EEE, WEE AND WNV
ADDITIONAL PREVENTIVE MEASURES:
• Limit mosquito populations. Mosquitoes lay their eggs in calm, stagnant water, so take steps to close the breeding grounds. That means picking up old tires and other debris that can catch rainwater, overturning unused wheelbarrows, and keeping drainage ditches and rain gutters flowing freely. Also repair dripping faucets, and clean water troughs and buckets regularly.
• Maintain healthy ponds and streams. Fish and other predators will feed on mosquitoes and their larvae and help to keep their numbers down. Your local extension agent can advise you on how to properly manage natural water sources on your property.
• Use fly sprays. Check that your fly sprays are also effective against mosquitoes, and apply them to your horses prior to turnout and before riding on trails that go near wetlands.
• Bring horses inside at dawn and dusk, the hours when mosquitoes are most active. Mosquitoes are weak fliers and avoid breezes, so a few well-placed fans will also deter them from approaching your horses.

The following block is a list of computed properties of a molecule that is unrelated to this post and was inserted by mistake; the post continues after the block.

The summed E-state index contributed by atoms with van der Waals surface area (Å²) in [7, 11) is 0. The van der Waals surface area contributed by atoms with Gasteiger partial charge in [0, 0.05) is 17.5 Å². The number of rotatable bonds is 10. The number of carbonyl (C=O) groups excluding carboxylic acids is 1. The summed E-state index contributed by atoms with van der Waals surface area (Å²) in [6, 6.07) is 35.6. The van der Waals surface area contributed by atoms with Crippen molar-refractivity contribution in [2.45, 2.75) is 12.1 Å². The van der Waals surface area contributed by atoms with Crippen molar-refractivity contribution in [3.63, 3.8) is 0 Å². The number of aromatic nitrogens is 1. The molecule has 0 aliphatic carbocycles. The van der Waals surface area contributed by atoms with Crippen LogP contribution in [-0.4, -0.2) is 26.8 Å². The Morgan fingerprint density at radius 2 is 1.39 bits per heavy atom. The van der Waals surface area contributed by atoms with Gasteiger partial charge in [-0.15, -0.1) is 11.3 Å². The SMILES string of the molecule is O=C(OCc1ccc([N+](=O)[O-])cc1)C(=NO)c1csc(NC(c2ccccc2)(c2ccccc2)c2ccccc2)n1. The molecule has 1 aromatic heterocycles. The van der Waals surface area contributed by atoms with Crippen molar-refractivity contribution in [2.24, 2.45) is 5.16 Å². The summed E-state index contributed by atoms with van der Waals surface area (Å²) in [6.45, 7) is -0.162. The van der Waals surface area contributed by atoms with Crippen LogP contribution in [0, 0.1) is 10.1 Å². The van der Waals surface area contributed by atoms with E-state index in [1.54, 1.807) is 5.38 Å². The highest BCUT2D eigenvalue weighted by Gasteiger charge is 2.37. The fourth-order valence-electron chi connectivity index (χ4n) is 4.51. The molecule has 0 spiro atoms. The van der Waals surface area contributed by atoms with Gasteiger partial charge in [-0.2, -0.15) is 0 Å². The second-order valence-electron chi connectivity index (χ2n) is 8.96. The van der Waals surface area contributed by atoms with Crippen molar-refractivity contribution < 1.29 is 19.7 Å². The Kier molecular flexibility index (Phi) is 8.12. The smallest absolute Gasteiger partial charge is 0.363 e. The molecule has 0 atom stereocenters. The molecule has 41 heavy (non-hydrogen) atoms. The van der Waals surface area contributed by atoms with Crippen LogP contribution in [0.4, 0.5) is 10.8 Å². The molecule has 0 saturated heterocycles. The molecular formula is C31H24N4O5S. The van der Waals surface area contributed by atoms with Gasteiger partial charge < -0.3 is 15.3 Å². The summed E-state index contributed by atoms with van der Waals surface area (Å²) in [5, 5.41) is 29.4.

� The vaccine: A single bivalent vaccine protects against both EEE and WEE (and provides some immunity against VEE as well). The vaccine is an inactivated adjuvanted whole virus product--that is, it contains both whole viruses, which have been rendered inactive by mixing them with a formaldehyde solution called formalin, combined with an adjuvant---a substance that stimulates a greater immune response to encourage the production of more antibodies against the viruses.
The first time a mature horse is vaccinated, or for a horse whose history is unknown, the recommended schedule is two doses of vaccine spaced four to six weeks apart. Thereafter, mature horses can be vaccinated once per year, prior to the start of mosquito season. In areas where the mosquitoes remain active yearround, your veterinarian may recommend booster vaccines every six months, especially for horses with compromised immunity.
The AAEP also suggests that pregnant mares receive a booster four to six weeks before they are scheduled to deliver, and that foals of vaccinated mares receive a three-dose series at four- to sixweek intervals, beginning at 4 to 6 months of age. Your veterinarian will be able to make more specific recommendations based on your local climate and conditions and your horse’s own health needs and risks.
EASTERN EQUINE ENCEPHALOMYELITIS